Watch Venus Approach Jupiter: The Year's Best Stargazing! | Almanac.com

Watch Venus Approach Jupiter: The Year's Best Stargazing!


Venus, Jupiter, and the Crescent Moon

Photo Credit

Romance of the Evening Star

Print Friendly and PDF

The best stargazing of 2023 happens in the next two weeks of February! And it’s romantic, too, as if kicked off by Valentine’s Day. Watch the “Evening Star” Venus approach Jupiter for a magnificent conjunction that’s easy to see on your own (or with a special someone).

From 6 to 7 PM each evening, all this week and next, the western sky forms a striking backdrop like a museum tapestry. It’s stone simple to find on your own, but your pleasure may be enhanced by bringing along someone who loves nature: your child, your partner, maybe even your grandmother. Take them to a place with an unobstructed western view, and gaze toward where the Sun has just set.

That’s it. There’s no other requirement. No telescope, binoculars, or star chart. You’ve now joined the ancient Greeks and Mayans and Egyptians. But starting next week you might also bring along this page. 

  1. The first thing that stands out is the brightest “star” in the sky which we call the Evening Star. This is the beautiful planet Venus. It’s lowish in the direction the sun set but not so low that it’s easily blocked. 
  2. Directly above it is the night’s second brightest star, the planet Jupiter. These two planets outshine everything else. They’re slowly inching closer and closer together in preparation for a mind-blowing series of conjunctions. That’ll happen soon enough, but right now we’re first establishing the background, the stage setting so that the fast-paced action will happen in a familiar setting.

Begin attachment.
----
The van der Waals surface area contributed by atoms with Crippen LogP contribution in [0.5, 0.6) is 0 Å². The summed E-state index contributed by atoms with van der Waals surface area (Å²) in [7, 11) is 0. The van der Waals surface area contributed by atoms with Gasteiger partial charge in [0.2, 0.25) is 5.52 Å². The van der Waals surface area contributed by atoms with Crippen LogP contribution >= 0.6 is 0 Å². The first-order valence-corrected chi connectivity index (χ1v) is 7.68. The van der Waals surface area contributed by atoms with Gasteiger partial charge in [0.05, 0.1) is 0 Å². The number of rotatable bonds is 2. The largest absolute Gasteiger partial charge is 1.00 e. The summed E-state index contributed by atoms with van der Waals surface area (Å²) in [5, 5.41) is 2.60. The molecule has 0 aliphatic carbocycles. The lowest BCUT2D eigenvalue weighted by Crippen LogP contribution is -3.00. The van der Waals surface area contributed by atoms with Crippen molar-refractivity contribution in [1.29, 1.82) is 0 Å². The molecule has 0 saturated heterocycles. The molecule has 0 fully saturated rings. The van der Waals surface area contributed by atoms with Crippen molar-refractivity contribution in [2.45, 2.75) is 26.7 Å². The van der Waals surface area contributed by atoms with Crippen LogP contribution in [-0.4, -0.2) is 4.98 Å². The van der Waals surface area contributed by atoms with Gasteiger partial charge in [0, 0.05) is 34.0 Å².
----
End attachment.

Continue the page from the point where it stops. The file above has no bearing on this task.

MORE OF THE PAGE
See the planet rise and set times for your location.

The Crescent Moon Joins Venus and Jupiter

You might want to go ahead and put the critical dates in your appointment book or smartphone. 

  • Tuesday, February 21: the Crescent Moon will dramatically hang beneath dazzling Venus with Jupiter above them both. 
  • Then, on the next evening, Wednesday the 22nd, the Crescent Moon closely meets Jupiter with Venus beneath them. It’s the three brightest nighttime objects all together. 

  • Move ahead one more night to Thursday the 23rd and now the Crescent Moon hovers at the top of a vertical line with Jupiter below it and Venus below Jupiter. 
  • On Monday the 27th, the Crescent Moon closely meets orange Mars a bit higher in that same region, the western sky in the fading light of dusk.
  • Also add to your calendar that at that same time, between 6:00 and 7:00 PM, the planets Venus and Jupiter closely and spectacularly come together on Wednesday, March 1

All the night’s brightest objects playing catch up and tag. They’re also the closest celestial bodies to earth in all the universe. The action seems tailor made for nature lovers, children of various ages, and romantics happy to fill in Valentine’s lingering glow.

In this age of urban activity, when more people live in cities than in rural towns or farms, you’ve taken a retrogressive step. And while all these Evening Star antics are bright enough to be well seen even from cities, the most dramatic celestial punch goes to those who have momentarily escaped the unnatural yellow glow of big city streetlights. No matter. Everyone now has the chance to be mesmerized by the dazzle of the ancient evening star—which on successive evenings reveals its own life and animation.

See the Night Sky Guide for February 2023.